History African Diaspora Subject - Fredrick Douglass Ambassor Thesis

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History African Diaspora (Subject)- Fredrick Douglass Ambassor Hatti. (Objectives )-Two primary sources Two secondary sources, Outline, Structure, Thesis, Arugument, Motives, Primaries a Tittle.

Frederick Douglass and the African Diaspora

Africa is presently perceived as a land of origin by millions of people from around the world, as numerous Africans have either willingly or unwillingly left their homes throughout time. Although the term African Diaspora generally refers to a series of Africans who left their home continent from antiquity and until the present day, it is widely used to relate to Africans who descend from individuals who were forcefully brought to the American continent during the Atlantic slave trade. In spite of the fact that they were persecuted and forced to work as slaves in the Americas, some Africans actually rose against their oppressors and are presently remembered as some of the most reputable individuals in all of history.

Africans have dispersed around the world as a result of their Diaspora and most of the people who left their continent and their descendents look back at Africa with the utmost respect, as they feel that they will always be connected to it. People in the African Diaspora are not only united through their connection with the African continent, as they are also united by the fact that their ancestors and many of them have been actively involved in fighting for freedom. African-American individuals do not actually need to travel to the African continent in order to return to their traditional home. Instead, they can appeal to intellectual factors like music, religion, and art with the purpose of feeling that they develop a strong bond with Africa. In order for the struggle for freedom to stop Africans need to focus on fighting unjust systems. This is basically what many individuals in the African Diaspora do, considering that they often come across cases of racism and get engaged in criticizing this act.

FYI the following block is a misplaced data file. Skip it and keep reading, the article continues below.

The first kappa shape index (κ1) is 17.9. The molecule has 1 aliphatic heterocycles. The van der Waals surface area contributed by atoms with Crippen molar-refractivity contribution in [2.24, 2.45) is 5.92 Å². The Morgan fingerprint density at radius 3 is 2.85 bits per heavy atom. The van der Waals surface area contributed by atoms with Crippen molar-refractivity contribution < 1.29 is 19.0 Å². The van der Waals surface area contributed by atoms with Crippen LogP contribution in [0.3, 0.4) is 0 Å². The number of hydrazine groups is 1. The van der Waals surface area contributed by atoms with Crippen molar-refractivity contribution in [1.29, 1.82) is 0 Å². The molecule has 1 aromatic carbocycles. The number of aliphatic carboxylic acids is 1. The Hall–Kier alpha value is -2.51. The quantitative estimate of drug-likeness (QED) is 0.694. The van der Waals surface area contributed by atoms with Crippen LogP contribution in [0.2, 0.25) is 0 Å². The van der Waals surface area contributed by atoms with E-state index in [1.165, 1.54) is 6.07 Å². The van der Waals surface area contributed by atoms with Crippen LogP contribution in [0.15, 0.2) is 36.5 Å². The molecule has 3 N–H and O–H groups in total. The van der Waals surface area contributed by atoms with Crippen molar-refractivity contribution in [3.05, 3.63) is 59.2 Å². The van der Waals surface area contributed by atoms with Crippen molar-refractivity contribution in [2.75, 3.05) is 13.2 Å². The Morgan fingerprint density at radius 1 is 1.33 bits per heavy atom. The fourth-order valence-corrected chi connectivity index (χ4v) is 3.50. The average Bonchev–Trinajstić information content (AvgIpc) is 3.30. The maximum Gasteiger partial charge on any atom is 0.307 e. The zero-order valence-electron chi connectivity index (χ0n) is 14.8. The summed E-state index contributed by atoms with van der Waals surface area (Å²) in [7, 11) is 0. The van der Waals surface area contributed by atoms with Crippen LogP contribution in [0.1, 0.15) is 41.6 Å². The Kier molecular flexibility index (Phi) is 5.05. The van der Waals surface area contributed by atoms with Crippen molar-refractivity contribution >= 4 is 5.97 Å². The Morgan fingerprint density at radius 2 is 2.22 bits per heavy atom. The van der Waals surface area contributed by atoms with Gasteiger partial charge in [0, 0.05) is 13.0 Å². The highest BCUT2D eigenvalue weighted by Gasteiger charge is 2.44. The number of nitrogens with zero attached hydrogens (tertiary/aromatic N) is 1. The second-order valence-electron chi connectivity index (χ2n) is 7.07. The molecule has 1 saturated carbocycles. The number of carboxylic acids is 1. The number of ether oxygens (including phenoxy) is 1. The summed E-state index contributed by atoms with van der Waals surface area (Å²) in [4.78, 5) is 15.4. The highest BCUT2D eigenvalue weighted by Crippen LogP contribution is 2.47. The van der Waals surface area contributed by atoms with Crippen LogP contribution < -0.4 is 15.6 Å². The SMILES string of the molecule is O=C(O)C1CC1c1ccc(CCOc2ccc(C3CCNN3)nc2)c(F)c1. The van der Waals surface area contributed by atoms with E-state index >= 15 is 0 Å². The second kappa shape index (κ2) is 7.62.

Most people are likely to be acquainted with Frederick Douglas -- one of the most prominent individuals involved in the abolitionist movement. Douglas did not only express interest in freeing people from slavery, as
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he was also opposed to any kind of discrimination encountered in society. His determination resulted from centuries of slavery that his ancestors were subjected to and he was focused on making the world a better place through emphasizing the importance of equality. Douglass came to govern his life in accordance with the belief that a person is capable of anything as long as he or she is instructed in regard to the importance of freedom.

The moment when he was asked to be an American ambassador in Haiti was essential for Douglass' understanding of the world and of the concept of freedom. He realized that the U.S. government had acknowledged the important role he played in bringing freedom to African-Americans and that it was interested in providing him with the opportunity to assist Haitians in their struggle to reform policies in their country. In spite of the fact that Douglass was recognized for having contributed to ending slavery, numerous Americans were unwilling to have him sent to Haiti as their ambassador. This is very probably due to the fact that Americans were not ready to have an African-American represent them at the time. Even with this, he proved them wrong through achieving positive results in his mission and managed to demonstrate that skin color is not an important factor when considering a person's ability to put across intellectual thinking. White people were not the only ones who considered that Douglass was not right for representing them in Haiti. A series of African-Americans considered that he was not black enough and that it was wrong for him to represent them in a country where the majority of people were African-Americans (McFeely 341).

Frederick Douglass' participation in representing the U.S. marked an important moment in African -- American relations. The man did not only represent the U.S. In this mission, as he also represented a new concept -- one that related to the African Diaspora and to the belief that things had significantly changed when considering the general public's understanding of African-Americans. Douglass did not necessarily consider that a person needed to be extremely intelligent to represent a group of people, as he believed that one simply needed to be "qualified, both in object and purpose"…

Sources Used in Documents:

Works cited:

Gomez, William Angelo, Reversing Sail: A History Of The African Diaspora, (Cambridge University Press, 2005)

McFeely, William S. Frederick Douglass (New York W.W. Norton, 1991)

"Lecture on Haiti," Retrieved March 3, 2012, from the Webster University Website: http://www.webster.edu/~corbetre/haiti/history/1844-1915/douglass.htm

The Liberator, 27 March 1846; Reprinted in Philip Foner, ed., Life and Writings of Frederick Douglass, vol. 1 (New York: International Publishers, 1950), p. 138.

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